What is hypothyroidism?
Hypothyroidism refers to a condition in which the thyroid gland produces less hormone than normal. These hormones regulate the body's metabolism (turning food into energy and controlling the speed of cell growth). The condition can be congenital (present from birth), or occur later in life as a result of thyroid damage or conditions which cause inflammation or infection in the thyroid gland. See this resource for more information on congenital hypothyroidism.
Symptoms depend on the age of the person, but include tiredness, dry hair and skin, slowed thinking and weight gain. The treatment of this condition is replacement of the thyroid hormone with medication.
The thyroid gland sits at the front of the throat, and produces a hormone (thyroid hormone) which controls metabolism (cell activity and growth). There are many causes for decreased thyroid gland function (hypothyroidism). These include not enough iodine in the diet, surgical or radiation damage to the thyroid gland, and infections or inflammation of the thyroid gland. Some children are born with a thyroid gland which does not work well. Hypothyroidism most commonly affects adults, though it can occur at any age. Both men and women are affected by the condition although it is more common in women. Some conditions that cause hypothyroidism tend to run in families, so people with a family member with hypothyroidism are often more likely to develop hypothyroidism.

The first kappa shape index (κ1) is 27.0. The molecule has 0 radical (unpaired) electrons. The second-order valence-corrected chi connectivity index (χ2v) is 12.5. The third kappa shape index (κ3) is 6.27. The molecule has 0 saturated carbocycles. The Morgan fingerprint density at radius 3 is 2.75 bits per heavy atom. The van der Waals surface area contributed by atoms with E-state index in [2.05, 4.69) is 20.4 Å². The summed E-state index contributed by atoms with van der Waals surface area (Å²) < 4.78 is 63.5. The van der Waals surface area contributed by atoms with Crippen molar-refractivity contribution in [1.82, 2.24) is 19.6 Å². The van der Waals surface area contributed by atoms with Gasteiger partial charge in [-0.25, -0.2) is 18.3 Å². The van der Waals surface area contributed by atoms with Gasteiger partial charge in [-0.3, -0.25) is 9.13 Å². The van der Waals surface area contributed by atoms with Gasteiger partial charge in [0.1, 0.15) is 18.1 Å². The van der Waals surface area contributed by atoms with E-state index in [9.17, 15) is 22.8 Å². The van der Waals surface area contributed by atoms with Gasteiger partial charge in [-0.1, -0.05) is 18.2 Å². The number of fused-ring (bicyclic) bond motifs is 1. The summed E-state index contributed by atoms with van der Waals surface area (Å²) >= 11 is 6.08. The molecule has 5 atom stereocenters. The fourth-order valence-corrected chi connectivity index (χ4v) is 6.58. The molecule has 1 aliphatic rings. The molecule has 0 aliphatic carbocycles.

The early symptoms of poor thyroid function include tiredness, constipation, brittle nails, dry hair and feeling cold. As the hypothyroidism continues, people develop a low mood, decreased motivation, slowed thinking, weight gain, a slow heart rate and a hoarse voice. Some people may develop a lump in their thyroid gland or swelling of the neck. Babies with congenital hypothyroidism (hypothyroidism since birth) have feeding difficulties, prolonged newborn jaundice (yellow skin after birth), severe constipation, and tend to move less than other babies. These babies tend to not grow and develop at the same rate as other children. Hypothyroidism in older people can be confused with dementia.
Diagnosis is based on the symptoms and clinical examination, and is confirmed by blood tests which measure the amount of hormone the thyroid gland is producing.
Treatment consists of replacing thyroid hormone with medication. Replacing thyroid hormone may require regular blood tests until the correct dosage is reached.
Avoiding radiation to the thyroid, and taking plenty of iodine in the diet can help to prevent some cases of hypothyroidism. In many countries, pregnant women and newborns are screened (tested without symptoms) for hypothyroidism. This allows early treatment and helps to prevent the consequences of undiagnosed hypothyroidism before birth and in childhood.
Other names for hypothyroidism
- Underactive thyroid
- Central hypothyroidism
- Primary hypothyroidism